What Gov. Mike Huckabee Got Right


new-PhilHHow little do the presidential candidates think about housing policy as a major issue? Well, recently there was a forum in New Hampshire designed to spotlight the presidential candidates’ views on housing issues. However, the leading contenders from both parties ignored the forum, with low-polling Martin O’Malley arriving as the sole Democrat on the stage along with a handful of C-list Republicans that are polling in the low single digits.

But one of the candidates on that forum was the surprise star of that event, if only because he displayed a sense of cogent commentary that has not been evident in this campaign: former Arkansas Governor Mike Huckabee, better known for his provocative comments on hot-button social issues like same-sex marriage and using Obamacare to pay for birth control pills, offered a wise insight on housing policy concerns.

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When asked why there has been so little national political attention and mainstream media focus on the lack of affordable housing options, Huckabee broke a taboo by noting the political and the media elite are among the nation’s wealthiest and have no clue on how the low- and middle-income Americans live. Indeed, Huckabee hit a bulls-eye here – especially when one considers how little political and media attention go into serious discussion of poverty or wage stagnation. To his credit, Huckabee connected the struggles faced by many Americans with the lack of serious economic vibrancy.

“Half the people renting in America spend 30 percent or more of their income on their housing costs,” Huckabee said. “Every time someone is marginalized in the economy it affects the rest of the economy.”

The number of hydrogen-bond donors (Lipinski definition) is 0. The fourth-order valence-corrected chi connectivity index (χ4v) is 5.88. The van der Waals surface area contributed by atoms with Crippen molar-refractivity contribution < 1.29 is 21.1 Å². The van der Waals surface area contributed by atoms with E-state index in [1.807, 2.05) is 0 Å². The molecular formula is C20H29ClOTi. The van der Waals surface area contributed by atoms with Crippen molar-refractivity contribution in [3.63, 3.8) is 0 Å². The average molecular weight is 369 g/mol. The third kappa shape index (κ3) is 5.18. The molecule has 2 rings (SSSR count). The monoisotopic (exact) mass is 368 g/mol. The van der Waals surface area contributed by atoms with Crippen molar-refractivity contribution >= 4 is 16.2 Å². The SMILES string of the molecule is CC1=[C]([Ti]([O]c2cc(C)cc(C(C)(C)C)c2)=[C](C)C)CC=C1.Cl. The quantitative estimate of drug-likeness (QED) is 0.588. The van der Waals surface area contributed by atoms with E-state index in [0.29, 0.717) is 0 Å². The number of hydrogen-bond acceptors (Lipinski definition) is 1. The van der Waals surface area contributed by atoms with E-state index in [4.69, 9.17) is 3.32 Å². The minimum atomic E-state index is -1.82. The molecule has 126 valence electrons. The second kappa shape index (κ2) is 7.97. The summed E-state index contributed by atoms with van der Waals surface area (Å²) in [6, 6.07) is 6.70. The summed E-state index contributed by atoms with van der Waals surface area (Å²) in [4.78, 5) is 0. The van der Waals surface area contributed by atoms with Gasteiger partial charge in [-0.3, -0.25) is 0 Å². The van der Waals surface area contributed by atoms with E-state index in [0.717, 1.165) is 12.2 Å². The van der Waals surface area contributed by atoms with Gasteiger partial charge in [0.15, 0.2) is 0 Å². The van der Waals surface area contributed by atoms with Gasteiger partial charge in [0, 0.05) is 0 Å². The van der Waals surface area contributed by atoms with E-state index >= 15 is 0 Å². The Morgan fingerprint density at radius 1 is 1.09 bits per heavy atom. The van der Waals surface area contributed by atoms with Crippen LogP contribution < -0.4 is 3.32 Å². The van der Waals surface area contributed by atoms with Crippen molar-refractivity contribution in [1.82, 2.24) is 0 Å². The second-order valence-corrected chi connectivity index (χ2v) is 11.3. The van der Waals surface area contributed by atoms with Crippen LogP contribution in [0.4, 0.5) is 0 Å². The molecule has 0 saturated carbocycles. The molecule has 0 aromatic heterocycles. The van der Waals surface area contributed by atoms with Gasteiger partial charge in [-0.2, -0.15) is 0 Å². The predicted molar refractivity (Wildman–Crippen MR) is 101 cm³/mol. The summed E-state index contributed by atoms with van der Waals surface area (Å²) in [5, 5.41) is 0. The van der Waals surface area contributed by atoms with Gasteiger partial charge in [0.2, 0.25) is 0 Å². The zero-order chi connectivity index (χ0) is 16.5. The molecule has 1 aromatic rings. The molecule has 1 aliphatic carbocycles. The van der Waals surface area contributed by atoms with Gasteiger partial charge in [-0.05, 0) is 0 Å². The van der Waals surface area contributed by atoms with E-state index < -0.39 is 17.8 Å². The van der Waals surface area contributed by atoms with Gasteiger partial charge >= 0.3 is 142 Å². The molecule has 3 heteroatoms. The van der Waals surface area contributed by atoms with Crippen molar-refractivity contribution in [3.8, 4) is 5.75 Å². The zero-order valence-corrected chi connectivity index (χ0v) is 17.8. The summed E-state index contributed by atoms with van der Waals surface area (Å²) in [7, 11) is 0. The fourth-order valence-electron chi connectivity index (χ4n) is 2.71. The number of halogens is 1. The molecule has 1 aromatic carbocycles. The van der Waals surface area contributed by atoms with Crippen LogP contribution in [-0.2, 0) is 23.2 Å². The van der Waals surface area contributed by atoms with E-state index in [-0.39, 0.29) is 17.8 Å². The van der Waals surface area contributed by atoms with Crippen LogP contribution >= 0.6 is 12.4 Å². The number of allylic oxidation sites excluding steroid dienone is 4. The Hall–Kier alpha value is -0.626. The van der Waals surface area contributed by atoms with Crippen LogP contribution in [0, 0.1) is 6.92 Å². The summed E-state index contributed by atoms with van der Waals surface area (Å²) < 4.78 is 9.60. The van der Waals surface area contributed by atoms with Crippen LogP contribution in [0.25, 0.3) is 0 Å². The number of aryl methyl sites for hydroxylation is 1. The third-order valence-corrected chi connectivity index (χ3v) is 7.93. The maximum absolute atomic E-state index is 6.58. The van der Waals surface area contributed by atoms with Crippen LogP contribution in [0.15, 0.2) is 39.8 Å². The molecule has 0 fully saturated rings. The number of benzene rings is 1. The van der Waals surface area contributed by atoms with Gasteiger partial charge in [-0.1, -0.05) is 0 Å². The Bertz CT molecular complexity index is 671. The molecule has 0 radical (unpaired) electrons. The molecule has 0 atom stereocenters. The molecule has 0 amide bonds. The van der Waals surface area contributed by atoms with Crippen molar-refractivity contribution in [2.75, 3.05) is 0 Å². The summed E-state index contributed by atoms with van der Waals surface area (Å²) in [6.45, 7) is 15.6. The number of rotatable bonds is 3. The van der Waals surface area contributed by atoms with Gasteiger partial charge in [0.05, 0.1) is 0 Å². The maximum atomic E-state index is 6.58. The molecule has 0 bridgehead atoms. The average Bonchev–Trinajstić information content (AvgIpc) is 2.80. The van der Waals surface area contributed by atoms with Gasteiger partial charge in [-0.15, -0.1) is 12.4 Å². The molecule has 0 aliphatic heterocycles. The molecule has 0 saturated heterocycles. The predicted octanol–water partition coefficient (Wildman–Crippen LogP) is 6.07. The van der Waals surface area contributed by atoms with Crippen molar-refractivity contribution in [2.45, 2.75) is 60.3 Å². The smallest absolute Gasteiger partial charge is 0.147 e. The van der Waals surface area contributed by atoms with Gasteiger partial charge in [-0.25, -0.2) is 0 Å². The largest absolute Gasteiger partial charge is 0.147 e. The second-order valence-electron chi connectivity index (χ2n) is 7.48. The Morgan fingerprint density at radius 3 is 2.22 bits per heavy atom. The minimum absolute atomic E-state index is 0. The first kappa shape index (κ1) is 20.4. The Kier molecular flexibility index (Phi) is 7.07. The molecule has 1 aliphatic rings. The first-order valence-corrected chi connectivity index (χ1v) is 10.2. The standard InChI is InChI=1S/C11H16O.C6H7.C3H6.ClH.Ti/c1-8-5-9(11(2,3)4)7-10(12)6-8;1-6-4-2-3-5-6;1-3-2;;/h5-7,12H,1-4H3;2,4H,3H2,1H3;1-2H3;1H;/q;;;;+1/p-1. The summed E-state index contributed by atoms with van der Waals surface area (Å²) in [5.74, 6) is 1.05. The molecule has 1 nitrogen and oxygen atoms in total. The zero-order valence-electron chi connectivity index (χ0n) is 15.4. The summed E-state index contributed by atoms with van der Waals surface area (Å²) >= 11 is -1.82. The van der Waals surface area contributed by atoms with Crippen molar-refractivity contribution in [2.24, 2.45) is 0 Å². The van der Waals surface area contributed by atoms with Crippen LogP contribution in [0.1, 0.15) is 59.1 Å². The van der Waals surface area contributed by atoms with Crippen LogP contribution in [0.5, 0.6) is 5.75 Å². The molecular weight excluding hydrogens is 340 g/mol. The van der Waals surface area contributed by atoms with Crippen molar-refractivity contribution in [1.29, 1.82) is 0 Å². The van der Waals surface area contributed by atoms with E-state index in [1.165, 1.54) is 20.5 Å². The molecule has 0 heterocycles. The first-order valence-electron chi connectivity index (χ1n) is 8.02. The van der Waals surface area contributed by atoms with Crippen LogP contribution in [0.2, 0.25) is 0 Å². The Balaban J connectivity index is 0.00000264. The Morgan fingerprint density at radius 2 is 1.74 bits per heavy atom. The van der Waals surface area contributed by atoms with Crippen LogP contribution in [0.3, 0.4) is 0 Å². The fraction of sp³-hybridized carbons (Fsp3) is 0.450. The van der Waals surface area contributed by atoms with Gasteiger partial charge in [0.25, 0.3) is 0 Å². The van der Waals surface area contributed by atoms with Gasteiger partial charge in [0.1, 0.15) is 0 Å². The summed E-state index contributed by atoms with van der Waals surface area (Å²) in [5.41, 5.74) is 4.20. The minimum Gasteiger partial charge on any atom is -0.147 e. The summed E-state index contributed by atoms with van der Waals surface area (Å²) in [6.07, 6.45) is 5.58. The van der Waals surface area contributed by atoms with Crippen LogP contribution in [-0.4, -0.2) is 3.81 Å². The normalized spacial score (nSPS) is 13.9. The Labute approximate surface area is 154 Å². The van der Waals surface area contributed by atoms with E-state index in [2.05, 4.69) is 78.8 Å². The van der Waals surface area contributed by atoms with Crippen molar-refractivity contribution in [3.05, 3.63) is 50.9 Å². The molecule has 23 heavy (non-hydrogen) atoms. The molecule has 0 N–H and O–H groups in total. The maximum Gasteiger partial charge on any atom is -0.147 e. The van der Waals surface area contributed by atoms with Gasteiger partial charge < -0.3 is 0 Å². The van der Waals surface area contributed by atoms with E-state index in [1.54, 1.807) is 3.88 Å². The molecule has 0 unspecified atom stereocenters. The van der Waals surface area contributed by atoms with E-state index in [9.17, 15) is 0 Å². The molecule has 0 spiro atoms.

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Huckabee, who has been a strong critic of the Consumer Financial Protection Bureau and an advocate of a smaller federal government, called on taking the regulatory oversight of the financial services world out of Washington and returning it to those who “have a better understanding of what’s happening on the ground.” Translated, that means putting the responsibility with the states.

“We need to keep more of the regulation closer to the people being regulated,” he said. “I will always believe that the best government is the most local government that is humanly possible.”

This makes a great deal of sense, considering the multiple layers of regulations that burden companies trying to work with consumers. And maybe it is time to openly question why we need both federal and state regulatory oversight – one or the other makes more sense, rather than the weird mix of duplicate and contradictory rules coming from Washington and the statehouses.

Huckabee also mixed the all-but-ignored question of housing with the anything-but-ignored question of immigration reform.

“If a couple of hundred thousand people come to the United States, isn’t it going to be more difficult to find housing for the people we add?” he asked. “People who are in the country without food and shelter ought to be our highest priority in the country.”

Huckabee broke another taboo with that last statement: he contradicted the prevalent but rather silly idea that immigrants will magically increase the homeownership rate. Indeed, how is that going to happen – especially when we are talking about the millions of illegal immigrants who are lucky enough to have a roof over their head after working long hours for putrid low wages?

Sadly, Huckabee’s remarks were mostly ignored beyond the forum audience. And while his presidential candidacy is getting relatively little attention, his comments on housing affirm that there is at least one presidential candidate who can look beyond the zingers and sound bites and appreciate that there is a major problem that no one wants to acknowledge.

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